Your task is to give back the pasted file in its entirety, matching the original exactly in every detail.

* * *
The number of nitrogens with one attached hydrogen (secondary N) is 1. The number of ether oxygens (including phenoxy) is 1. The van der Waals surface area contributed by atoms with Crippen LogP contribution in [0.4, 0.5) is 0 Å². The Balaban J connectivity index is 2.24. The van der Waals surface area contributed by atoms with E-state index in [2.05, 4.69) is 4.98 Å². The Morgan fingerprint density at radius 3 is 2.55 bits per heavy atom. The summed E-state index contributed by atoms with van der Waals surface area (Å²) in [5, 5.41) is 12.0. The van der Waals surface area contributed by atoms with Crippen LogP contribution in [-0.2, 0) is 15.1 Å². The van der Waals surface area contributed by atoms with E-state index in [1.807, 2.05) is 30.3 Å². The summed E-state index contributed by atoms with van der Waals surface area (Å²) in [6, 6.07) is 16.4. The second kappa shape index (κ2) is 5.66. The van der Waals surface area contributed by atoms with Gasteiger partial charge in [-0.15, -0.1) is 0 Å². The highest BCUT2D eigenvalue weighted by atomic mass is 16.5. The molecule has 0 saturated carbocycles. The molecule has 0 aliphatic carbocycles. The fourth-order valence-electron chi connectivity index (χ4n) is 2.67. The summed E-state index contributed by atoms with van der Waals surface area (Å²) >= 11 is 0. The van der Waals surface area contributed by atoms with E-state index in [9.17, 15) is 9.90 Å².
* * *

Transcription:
The number of nitrogens with one attached hydrogen (secondary N) is 1. The number of ether oxygens (including phenoxy) is 1. The van der Waals surface area contributed by atoms with Crippen LogP contribution in [0.4, 0.5) is 0 Å². The Balaban J connectivity index is 2.24. The van der Waals surface area contributed by atoms with E-state index in [2.05, 4.69) is 4.98 Å². The Morgan fingerprint density at radius 3 is 2.55 bits per heavy atom. The summed E-state index contributed by atoms with van der Waals surface area (Å²) in [5, 5.41) is 12.0. The van der Waals surface area contributed by atoms with Crippen LogP contribution in [-0.2, 0) is 15.1 Å². The van der Waals surface area contributed by atoms with E-state index in [1.807, 2.05) is 30.3 Å². The summed E-state index contributed by atoms with van der Waals surface area (Å²) in [6, 6.07) is 16.4. The second kappa shape index (κ2) is 5.66. The van der Waals surface area contributed by atoms with Gasteiger partial charge in [-0.15, -0.1) is 0 Å². The highest BCUT2D eigenvalue weighted by atomic mass is 16.5. The molecule has 0 saturated carbocycles. The molecule has 0 aliphatic carbocycles. The fourth-order valence-electron chi connectivity index (χ4n) is 2.67. The summed E-state index contributed by atoms with van der Waals surface area (Å²) >= 11 is 0. The van der Waals surface area contributed by atoms with E-state index in [9.17, 15) is 9.90 Å².